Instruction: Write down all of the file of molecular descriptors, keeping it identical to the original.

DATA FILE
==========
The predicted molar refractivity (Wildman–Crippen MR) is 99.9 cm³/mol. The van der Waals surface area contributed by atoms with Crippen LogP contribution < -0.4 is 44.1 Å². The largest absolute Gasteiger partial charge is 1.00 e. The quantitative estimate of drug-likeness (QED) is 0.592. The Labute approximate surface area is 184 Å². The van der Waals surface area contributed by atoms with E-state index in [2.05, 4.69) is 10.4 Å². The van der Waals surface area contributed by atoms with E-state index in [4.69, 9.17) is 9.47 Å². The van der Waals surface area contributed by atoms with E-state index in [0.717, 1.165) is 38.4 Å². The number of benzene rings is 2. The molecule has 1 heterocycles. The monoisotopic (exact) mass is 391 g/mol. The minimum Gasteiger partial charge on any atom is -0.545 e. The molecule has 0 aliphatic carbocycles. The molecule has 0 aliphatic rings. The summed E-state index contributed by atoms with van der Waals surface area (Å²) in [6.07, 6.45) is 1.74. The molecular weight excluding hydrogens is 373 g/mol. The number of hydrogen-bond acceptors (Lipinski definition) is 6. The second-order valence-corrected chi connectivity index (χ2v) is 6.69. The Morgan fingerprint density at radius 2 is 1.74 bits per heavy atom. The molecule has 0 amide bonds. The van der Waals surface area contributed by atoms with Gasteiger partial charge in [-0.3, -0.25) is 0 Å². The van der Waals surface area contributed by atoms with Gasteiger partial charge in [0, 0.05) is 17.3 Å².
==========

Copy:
The predicted molar refractivity (Wildman–Crippen MR) is 99.9 cm³/mol. The van der Waals surface area contributed by atoms with Crippen LogP contribution < -0.4 is 44.1 Å². The largest absolute Gasteiger partial charge is 1.00 e. The quantitative estimate of drug-likeness (QED) is 0.592. The Labute approximate surface area is 184 Å². The van der Waals surface area contributed by atoms with E-state index in [2.05, 4.69) is 10.4 Å². The van der Waals surface area contributed by atoms with E-state index in [4.69, 9.17) is 9.47 Å². The van der Waals surface area contributed by atoms with E-state index in [0.717, 1.165) is 38.4 Å². The number of benzene rings is 2. The molecule has 1 heterocycles. The monoisotopic (exact) mass is 391 g/mol. The minimum Gasteiger partial charge on any atom is -0.545 e. The molecule has 0 aliphatic carbocycles. The molecule has 0 aliphatic rings. The summed E-state index contributed by atoms with van der Waals surface area (Å²) in [6.07, 6.45) is 1.74. The molecular weight excluding hydrogens is 373 g/mol. The number of hydrogen-bond acceptors (Lipinski definition) is 6. The second-order valence-corrected chi connectivity index (χ2v) is 6.69. The Morgan fingerprint density at radius 2 is 1.74 bits per heavy atom. The molecule has 0 amide bonds. The van der Waals surface area contributed by atoms with Gasteiger partial charge in [-0.3, -0.25) is 0 Å². The van der Waals surface area contributed by atoms with Gasteiger partial charge in [0, 0.05) is 17.3 Å².